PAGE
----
For AXA Private Equity, the deal is part of a series of acquisitions of private equity investments originally owned by other investors, including the purchase of a $1.9 billion portfolio from Bank of America
AXA and other funds who have been buying private equity portfolios on the secondary market are betting that such assets -- which have begun to recover since the 2008 financial crisis -- will appreciate further and that they can extract more value from them.
AXA Private Equity CEO Dominique Senequier said in a conference call that she expected further acquisition opportunities as U.S. banks -- which are restricted under the Dodd-Frank financial reform law to investing 3 percent of their Tier 1 capital in private equity and hedge funds -- further cut such holdings, now at an average level of 8 percent.
We know that in the next four to five years, the secondary asset market will total over $30 billion, she said, adding that AXA had been in exclusive negotiations on the portfolio with Citigroup since April.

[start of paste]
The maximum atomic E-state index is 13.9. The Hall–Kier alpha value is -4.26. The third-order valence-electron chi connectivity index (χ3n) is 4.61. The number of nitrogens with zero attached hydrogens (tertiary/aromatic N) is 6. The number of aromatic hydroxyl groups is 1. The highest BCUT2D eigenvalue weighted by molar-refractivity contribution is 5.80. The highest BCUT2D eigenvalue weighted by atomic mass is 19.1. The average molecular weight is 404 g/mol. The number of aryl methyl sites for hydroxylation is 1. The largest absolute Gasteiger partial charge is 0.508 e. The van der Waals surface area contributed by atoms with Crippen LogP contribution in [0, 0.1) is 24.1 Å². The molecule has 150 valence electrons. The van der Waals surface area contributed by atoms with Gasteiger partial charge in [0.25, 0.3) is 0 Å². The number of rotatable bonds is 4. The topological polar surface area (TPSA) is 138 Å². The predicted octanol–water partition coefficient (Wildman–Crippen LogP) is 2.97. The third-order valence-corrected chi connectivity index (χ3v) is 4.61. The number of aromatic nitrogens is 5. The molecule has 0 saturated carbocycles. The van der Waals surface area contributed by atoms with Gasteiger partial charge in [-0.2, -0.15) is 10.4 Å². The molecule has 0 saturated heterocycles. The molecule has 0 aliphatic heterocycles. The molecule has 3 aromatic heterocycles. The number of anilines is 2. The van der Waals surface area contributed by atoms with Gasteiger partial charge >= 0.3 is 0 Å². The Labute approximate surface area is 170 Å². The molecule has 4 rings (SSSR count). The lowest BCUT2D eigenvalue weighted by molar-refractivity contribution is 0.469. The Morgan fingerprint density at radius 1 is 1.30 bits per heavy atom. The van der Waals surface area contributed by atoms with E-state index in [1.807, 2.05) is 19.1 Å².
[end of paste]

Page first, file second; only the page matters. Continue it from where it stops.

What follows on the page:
The Citigroup portfolio comprises 207 stakes in various buyout funds as well as some direct stakes in companies, AXA said, adding that Citi -- which has been looking to focus on its core businesses -- was financing the purchase.
This sale marks the completion of a significant share of Citi Holdings' proprietary private equity investments and demonstrates the progress the Citi Holdings team is making in reducing non-core assets on our balance sheet, Mark Mason, Chief Operating Officer of Citi Holdings, which groups the U.S. bank's non-core holdings, said in a statement.
The portfolio, which AXA called some of the best-managed funds offering strong potential in terms of value creation, does not include private equity funds which Citigroup manages or previously managed.
About a quarter of the fund comprises direct stakes in such companies as First Data, controlled by private equity firm KKR & Co
Last year, Citigroup sold a portfolio of private equity interests worth about $1 billion to Lexington Partners.
Banks on both sides of the Atlantic have been offloading private equity assets they built up before the financial crisis as they seek to shrink their balance sheets and focus on their core retail and investment banking businesses.
Bailed out lender Lloyds Banking Group
(Additional reporting by Alexandre Boksenbaum-Granier; Editing by Geert De Clercq, Hans Peters and Jane Merriman)